More Scandal. Another press conference scene with an penitential politician and a doting, head-cocked, stoic wife. It doesn't matter what language or what area of the country, the careful self-flagellation and spousal hand-holding is the national symbol for "I'm fucked. (but my wife certainly wasn't)." That scene in general, and yesterday's Spitzer scene in particular, got us to the topic of vices.
Ah yes vices, those lovely little spigots through which all our pleasure and downfall spews. Obviously, Spitzer's vices were twofold: a steamroller mentality and the sexual prowess of your average, woman-hating john. Combine those with money and power and you've got an unstoppable vice-ridden force... that is until he was caught, and by the IRS no less --what could quite possibly be dubbed as the least sexy of federal agencies. Because of his (newly revealed) completely hypocritical record of being extremely harsh on corruption, it's only probably a matter of hours before Spitzer gets the proverbial boot via insta-resignation. And so Spitzer's vice leads to yet another: the vice-gubernatorial man: David Paterson, the lieutenant governor. Because of Spitzer's various indiscretions, we're staring into the face of the first black, and legally blind New York state governor. Let's all hope that the cliche statement is true, and justice is blind. He will be only the fourth black state governor in the US (other states with black governors: Louisiana, Virginia, Massachusetts). But all this aside, this "vice" governor will get the ultimate promotion due to Spitzer's own record of vice. So here's some more contemplative vice.
When people vote, it is under the expectation that who they vote for will be the one who ends up in power. How much consideration do people make when they are presented with a full, two-person ticket? And how much should that factor into their decision? How far the "what-if" road should you travel, and why?
Because let's face it: it's not just assassination that leads to those in power having to concede their position to the underlings --all types of scandal can get you thrown out of office now, and the methods in which government agencies, the media, and the public can check political vices seems to be growing unabated. (All the better to see you, my political darling, said the big bad wolf.) But once we're done devouring our juicy, scandal-ridden suppers, we're left with the carcass of a political machine which now rests on the shoulders of someone who is supposedly qualified, but never intended for the job. And often, the public trust in this individual was given as a pass to the lead candidate that they supported, who is now defunct. Sometimes, this doesn't matter, because the vice-whomever turns out to be good, and maybe better, than the original (the rule of theatrical sequels is not in effect in politics).
But there are some troubling scenarios that every voter should consider when they go to the polls.
Scenario: Say McCain wins. (now this is scary enough, but bear with me here). Say McCain names Huckabee, or someone like him, the vice pres. Now, McCain most likely wouldn't be impeached. But the guy did have cancer four years go, and he is pushing the limits of the average US male life expectancy. So we have to consider that he has a higher chance of dying while in office than any of the other younger, robuster candidates. Leveraged against his possibility of not fulfilling four years, his consideration of a vice candidate should play more into the voter's decision than say, an Obama vice president. And can you imagine what a horrific thing it would be to have a vice-Huckabee, or someone like him in the office of president? Women would be getting out their hangers as abortion is speedily outlawed, and the new prevailing middle school curriculum would be creationist sooner than you could say of pandas and penguins.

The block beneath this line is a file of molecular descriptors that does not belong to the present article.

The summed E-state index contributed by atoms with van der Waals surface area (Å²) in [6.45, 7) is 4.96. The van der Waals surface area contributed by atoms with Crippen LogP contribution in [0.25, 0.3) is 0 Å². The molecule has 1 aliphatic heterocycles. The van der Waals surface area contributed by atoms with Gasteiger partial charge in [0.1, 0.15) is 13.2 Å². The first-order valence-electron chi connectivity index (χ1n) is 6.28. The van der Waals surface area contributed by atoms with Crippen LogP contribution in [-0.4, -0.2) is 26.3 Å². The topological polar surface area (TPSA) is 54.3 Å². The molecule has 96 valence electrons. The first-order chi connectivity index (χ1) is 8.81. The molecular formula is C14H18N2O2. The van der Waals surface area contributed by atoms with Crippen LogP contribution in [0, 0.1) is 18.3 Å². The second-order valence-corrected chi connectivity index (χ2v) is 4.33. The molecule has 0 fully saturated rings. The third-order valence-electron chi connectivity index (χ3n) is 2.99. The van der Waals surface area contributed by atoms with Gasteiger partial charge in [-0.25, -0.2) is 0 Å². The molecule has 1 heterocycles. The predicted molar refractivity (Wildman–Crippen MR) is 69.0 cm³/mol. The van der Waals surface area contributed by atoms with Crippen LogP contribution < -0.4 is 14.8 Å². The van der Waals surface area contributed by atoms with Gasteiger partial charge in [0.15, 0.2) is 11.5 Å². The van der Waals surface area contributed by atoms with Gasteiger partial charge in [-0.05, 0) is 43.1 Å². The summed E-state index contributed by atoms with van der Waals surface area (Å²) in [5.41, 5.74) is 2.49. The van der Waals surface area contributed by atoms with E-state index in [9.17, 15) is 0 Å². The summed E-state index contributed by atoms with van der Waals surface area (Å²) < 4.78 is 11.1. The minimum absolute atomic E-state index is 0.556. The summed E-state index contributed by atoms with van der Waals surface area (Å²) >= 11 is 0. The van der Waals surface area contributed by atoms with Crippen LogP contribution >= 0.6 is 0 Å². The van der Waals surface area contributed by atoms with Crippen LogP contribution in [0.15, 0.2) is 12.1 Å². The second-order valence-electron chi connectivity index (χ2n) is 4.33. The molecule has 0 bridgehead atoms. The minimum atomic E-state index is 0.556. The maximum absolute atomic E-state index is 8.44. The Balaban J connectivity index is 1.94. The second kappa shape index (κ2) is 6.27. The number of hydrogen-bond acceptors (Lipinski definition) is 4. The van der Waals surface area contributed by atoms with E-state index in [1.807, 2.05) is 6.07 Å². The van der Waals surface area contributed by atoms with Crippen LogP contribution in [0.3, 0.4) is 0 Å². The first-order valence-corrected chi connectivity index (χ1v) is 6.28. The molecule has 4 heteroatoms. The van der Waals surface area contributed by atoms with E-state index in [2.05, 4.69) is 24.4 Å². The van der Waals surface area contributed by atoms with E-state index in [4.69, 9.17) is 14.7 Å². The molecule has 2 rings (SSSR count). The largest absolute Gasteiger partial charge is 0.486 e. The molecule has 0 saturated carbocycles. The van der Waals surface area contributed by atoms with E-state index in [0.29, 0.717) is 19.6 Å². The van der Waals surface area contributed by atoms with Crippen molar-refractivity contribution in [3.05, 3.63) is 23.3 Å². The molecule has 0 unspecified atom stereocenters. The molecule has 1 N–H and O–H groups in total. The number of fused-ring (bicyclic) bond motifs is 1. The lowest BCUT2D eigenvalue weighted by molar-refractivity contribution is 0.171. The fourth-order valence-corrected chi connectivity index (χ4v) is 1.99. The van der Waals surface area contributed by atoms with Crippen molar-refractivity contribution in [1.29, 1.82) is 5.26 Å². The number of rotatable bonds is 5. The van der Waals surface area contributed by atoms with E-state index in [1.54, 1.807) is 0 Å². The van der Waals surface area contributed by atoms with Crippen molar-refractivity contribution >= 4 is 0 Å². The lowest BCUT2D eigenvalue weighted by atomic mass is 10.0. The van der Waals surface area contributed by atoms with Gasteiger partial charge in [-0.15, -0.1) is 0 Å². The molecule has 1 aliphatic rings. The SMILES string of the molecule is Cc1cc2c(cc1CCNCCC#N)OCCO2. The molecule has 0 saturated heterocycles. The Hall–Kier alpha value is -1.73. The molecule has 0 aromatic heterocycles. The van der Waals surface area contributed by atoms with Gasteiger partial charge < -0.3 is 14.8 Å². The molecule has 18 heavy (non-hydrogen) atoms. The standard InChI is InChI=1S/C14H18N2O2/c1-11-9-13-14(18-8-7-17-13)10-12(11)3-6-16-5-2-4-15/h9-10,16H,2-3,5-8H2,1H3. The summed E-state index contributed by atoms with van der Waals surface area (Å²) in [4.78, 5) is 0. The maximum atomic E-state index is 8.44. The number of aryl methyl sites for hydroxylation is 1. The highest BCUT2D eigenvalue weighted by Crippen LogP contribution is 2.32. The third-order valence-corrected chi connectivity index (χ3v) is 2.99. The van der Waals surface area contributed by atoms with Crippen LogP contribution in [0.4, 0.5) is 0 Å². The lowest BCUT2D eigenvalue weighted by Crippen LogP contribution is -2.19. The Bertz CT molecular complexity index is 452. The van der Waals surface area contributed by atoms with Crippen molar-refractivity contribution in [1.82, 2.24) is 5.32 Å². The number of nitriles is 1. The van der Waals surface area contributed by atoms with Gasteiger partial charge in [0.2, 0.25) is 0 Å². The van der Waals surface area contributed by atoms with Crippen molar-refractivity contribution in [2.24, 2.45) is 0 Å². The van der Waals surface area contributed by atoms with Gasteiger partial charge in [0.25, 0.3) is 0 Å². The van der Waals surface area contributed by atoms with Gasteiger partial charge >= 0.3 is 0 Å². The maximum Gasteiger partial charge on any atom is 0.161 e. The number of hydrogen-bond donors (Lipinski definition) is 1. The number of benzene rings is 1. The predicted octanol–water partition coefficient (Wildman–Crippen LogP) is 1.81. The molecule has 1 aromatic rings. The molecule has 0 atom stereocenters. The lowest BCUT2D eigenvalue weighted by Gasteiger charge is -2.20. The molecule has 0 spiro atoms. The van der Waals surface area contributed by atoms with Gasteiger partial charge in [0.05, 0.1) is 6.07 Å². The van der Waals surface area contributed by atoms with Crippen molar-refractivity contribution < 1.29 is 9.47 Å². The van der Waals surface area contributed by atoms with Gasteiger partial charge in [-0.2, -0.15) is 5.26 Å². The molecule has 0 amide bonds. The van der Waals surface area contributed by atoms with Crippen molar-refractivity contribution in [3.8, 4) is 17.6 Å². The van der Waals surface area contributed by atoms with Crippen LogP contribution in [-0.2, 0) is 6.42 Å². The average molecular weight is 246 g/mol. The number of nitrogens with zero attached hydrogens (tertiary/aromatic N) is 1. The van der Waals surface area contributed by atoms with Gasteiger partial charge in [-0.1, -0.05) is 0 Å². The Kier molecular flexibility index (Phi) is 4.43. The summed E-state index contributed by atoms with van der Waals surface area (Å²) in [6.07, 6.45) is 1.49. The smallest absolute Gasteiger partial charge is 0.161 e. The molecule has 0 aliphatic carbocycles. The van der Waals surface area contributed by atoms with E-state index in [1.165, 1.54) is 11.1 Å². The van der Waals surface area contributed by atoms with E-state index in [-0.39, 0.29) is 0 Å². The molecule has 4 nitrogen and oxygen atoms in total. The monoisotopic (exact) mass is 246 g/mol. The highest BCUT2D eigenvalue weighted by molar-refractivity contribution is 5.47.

Speaking of vices, women, and injustice, let's talk about another important point as the Spitzer drama unfolds with punchy delicacy of a bad porno. One thing is documented: Spitzer is not your average john. The reason for this? You might say his governorship, his money, his status? You'd be right--but not entirely. The main difference between Spitzer and every other womanizing pervert is that Spitzer will actually be punished for soliciting a prostitute... though not really. His indictment is likely to be mainly on the crimes associated with money laundering, or moving around funds and claiming monies are being used for certain things, instead of for buying high class hookers. So maybe Spitzer is like your average john in that the crime of prostitution will be lesser, if at all than if he was the actual prostitute. It is widely documented that the "vixens", not the vice-ridden men, get the brunt of the legal action taken against them. So they are screwed both literally and figuratively, if you get the rather overt drift. Through the 80's up to today, numbers have shown that a much larger percentage of prostitutes are arrested verses "customers" and the average time in jail is much longer for women that are arrested compared to men. That's not even to mention the fact that well, when was the last time you heard of a woman charged with soliciting a prostitute on the street? So not only do we have a culture that promotes the idea of the downtrodden woman selling her body for money, we also have a system in place that perpetuates the denigrating practice by allowing men soft sentences for solicitation, while simultaneously punishing the prostitutes. No one's saying that prostitutes should get off free--they are breaking the law--but punishments should go to those who keep them in business, in order to put them out of business. If a service is illegal, both the provider and the purchaser should be liable. But vices have a tendency of devouring all sanity in their paths.